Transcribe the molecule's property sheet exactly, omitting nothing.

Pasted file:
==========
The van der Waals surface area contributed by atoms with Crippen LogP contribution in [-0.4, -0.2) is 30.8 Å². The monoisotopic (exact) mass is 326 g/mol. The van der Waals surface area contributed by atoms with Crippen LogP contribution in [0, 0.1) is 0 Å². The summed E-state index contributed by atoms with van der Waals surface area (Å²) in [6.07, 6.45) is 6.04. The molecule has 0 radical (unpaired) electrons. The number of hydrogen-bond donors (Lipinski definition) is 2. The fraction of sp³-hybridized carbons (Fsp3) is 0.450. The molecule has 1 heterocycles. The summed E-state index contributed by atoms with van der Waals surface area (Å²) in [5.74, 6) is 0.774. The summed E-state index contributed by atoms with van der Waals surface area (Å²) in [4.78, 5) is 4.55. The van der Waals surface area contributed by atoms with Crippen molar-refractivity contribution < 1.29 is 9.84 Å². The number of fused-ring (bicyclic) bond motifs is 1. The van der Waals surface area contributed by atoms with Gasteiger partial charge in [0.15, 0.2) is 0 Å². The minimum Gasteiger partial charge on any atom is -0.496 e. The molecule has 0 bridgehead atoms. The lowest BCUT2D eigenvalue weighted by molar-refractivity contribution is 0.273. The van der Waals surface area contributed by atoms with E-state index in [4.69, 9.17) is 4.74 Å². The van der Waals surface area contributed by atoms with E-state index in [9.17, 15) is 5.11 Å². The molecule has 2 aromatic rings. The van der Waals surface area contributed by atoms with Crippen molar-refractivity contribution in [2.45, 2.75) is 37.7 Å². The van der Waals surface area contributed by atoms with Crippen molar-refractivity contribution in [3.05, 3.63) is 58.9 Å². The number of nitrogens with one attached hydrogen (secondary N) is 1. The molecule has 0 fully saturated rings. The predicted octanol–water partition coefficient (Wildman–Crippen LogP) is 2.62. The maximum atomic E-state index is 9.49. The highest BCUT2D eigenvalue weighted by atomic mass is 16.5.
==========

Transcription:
The van der Waals surface area contributed by atoms with Crippen LogP contribution in [-0.4, -0.2) is 30.8 Å². The monoisotopic (exact) mass is 326 g/mol. The van der Waals surface area contributed by atoms with Crippen LogP contribution in [0, 0.1) is 0 Å². The summed E-state index contributed by atoms with van der Waals surface area (Å²) in [6.07, 6.45) is 6.04. The molecule has 0 radical (unpaired) electrons. The number of hydrogen-bond donors (Lipinski definition) is 2. The fraction of sp³-hybridized carbons (Fsp3) is 0.450. The molecule has 1 heterocycles. The summed E-state index contributed by atoms with van der Waals surface area (Å²) in [5.74, 6) is 0.774. The summed E-state index contributed by atoms with van der Waals surface area (Å²) in [4.78, 5) is 4.55. The van der Waals surface area contributed by atoms with Crippen molar-refractivity contribution < 1.29 is 9.84 Å². The number of fused-ring (bicyclic) bond motifs is 1. The van der Waals surface area contributed by atoms with Gasteiger partial charge in [0.15, 0.2) is 0 Å². The minimum Gasteiger partial charge on any atom is -0.496 e. The molecule has 0 bridgehead atoms. The lowest BCUT2D eigenvalue weighted by molar-refractivity contribution is 0.273. The van der Waals surface area contributed by atoms with E-state index in [4.69, 9.17) is 4.74 Å². The van der Waals surface area contributed by atoms with E-state index in [9.17, 15) is 5.11 Å². The molecule has 2 aromatic rings. The van der Waals surface area contributed by atoms with Crippen molar-refractivity contribution in [2.45, 2.75) is 37.7 Å². The van der Waals surface area contributed by atoms with Crippen molar-refractivity contribution in [3.05, 3.63) is 58.9 Å². The number of nitrogens with one attached hydrogen (secondary N) is 1. The molecule has 0 fully saturated rings. The predicted octanol–water partition coefficient (Wildman–Crippen LogP) is 2.62. The maximum atomic E-state index is 9.49. The highest BCUT2D eigenvalue weighted by atomic mass is 16.5.